MIT students at EdUHK takes what they've learned to pay it forward and give back

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Tailor-made teaching videos gives students a chance to lead the lesson and take on the role of a teacher.

Students in the Department of Mathematics and Information Technology (MIT) at The Education University of Hong Kong (EdUHK) are learning how to give back to the community as they progress through their courses. 

In parallel with their classroom studies, they also produce videos to help others, provide after-hours tuition for secondary school students, and work with lecturers to conduct research that can have a wide-reaching impact. Through these activities, MIT students have the chance to apply what they learn, see what it takes to make complex ideas easier to understand, and discover how to think about problems in different ways. 

More specifically, students taking Bachelor of Education (Honours) (Primary) – Mathematics, Bachelor of Education (Honours) (Secondary) in Mathematics and Bachelor of Education (Honours) (Secondary) – Information and Communication Technology translate their knowledge into informative teaching videos for fellow students and other learners. This is part of a project supervised by Dr Cheng Kell Hui-fai, Lecturer I, which produces tailor-made videos for blended learning and the “flipped” classroom. That is where students lead the lesson and take on the role of teacher. 

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“The video material will be used in classrooms, and is not just for those who create it,” Dr Cheng says. “Some may be uploaded for students to view on their own, but most of the videos will be integrated into a lesson. Making the videos offers students a chance to showcase what they know, and the aim is to blend technology and traditional classroom work.” 

It is not always easy for students to see the real-world applications of what they learn in class, but the video project makes clear how their work can have an impact. The content for each video generally entails material not yet covered in the curriculum, so students must do independent research before planning how best to articulate the main concepts, all the while adhering to very clear learning guidelines and production goals.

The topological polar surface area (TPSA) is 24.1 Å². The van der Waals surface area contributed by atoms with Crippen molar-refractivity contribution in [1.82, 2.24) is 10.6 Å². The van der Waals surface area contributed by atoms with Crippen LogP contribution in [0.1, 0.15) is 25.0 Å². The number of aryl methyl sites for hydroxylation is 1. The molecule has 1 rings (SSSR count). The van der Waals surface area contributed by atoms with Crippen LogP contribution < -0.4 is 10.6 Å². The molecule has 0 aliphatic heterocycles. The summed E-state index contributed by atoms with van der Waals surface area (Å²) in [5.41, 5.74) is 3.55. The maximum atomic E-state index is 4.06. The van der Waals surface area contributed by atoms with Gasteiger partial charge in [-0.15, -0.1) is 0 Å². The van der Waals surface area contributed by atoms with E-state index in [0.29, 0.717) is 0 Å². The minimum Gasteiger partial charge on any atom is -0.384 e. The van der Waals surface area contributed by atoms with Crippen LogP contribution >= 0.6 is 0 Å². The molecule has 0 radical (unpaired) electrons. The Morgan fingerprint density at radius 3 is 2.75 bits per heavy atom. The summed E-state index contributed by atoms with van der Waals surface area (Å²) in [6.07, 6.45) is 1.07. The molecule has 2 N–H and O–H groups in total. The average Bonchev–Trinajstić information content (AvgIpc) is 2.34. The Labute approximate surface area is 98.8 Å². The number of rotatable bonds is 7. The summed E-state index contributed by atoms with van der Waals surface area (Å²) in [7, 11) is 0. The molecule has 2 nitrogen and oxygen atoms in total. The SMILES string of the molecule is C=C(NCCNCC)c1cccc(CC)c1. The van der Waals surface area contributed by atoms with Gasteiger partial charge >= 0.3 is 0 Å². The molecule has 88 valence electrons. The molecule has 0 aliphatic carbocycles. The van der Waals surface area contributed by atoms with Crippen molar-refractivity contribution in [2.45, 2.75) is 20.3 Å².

William Ma, the assistant for the video programme, explains the essential steps before actually starting production. 

At the kick-off ceremony for after school tutorials.
Photo: The Education University of Hong Kong

“First, the students work with lecturers to decide on the content they need to cover,” he says. “They must then create a plan and get draft approval before working on a prototype video. Once that is approved, they move on to the full production, which I monitor continuously throughout the process.” 

One student, Cheng Ho-kit in Year 4 of Bachelor of Education (Honours) (Secondary) in Mathematics, has already made a number of videos, which has helped in finding the best way to present the material. 

“Friends and lecturers made suggestions about how to change the wordings and the information flow to make explanations easier to understand,” Kit says. “Not everything I planned worked, so learning how to deal with these failures was part of my own learning process.”

My path to becoming the best teacher I can be

Russell Chan Ho in Year 3 of Bachelor of Education (Honours) (Secondary) in Mathematics, made a teaching video on probability , an experience which provided a boost to self-confidence and showed what it takes to communicate complex mathematical concepts and make them more accessible to non-maths majors.

To help secondary school students, Dr Leung King-shun, Assistant Professor at MIT, is supporting a separate community service programme which runs from November 2018 to May 2019. The scheme sees MIT student volunteers providing after-school tutorials for students who need extra help with mathematics, and learning to create their own lesson plans.

“The programme aims to promote mathematics and show its importance,” Dr Leung says. “We’ve targeted nearby secondary schools and our students’ alma maters. This community outreach project is also an opportunity for students to gain practical teaching experience in a school setting and to make a difference by fostering a love of mathematics.”

Edited by John Cremer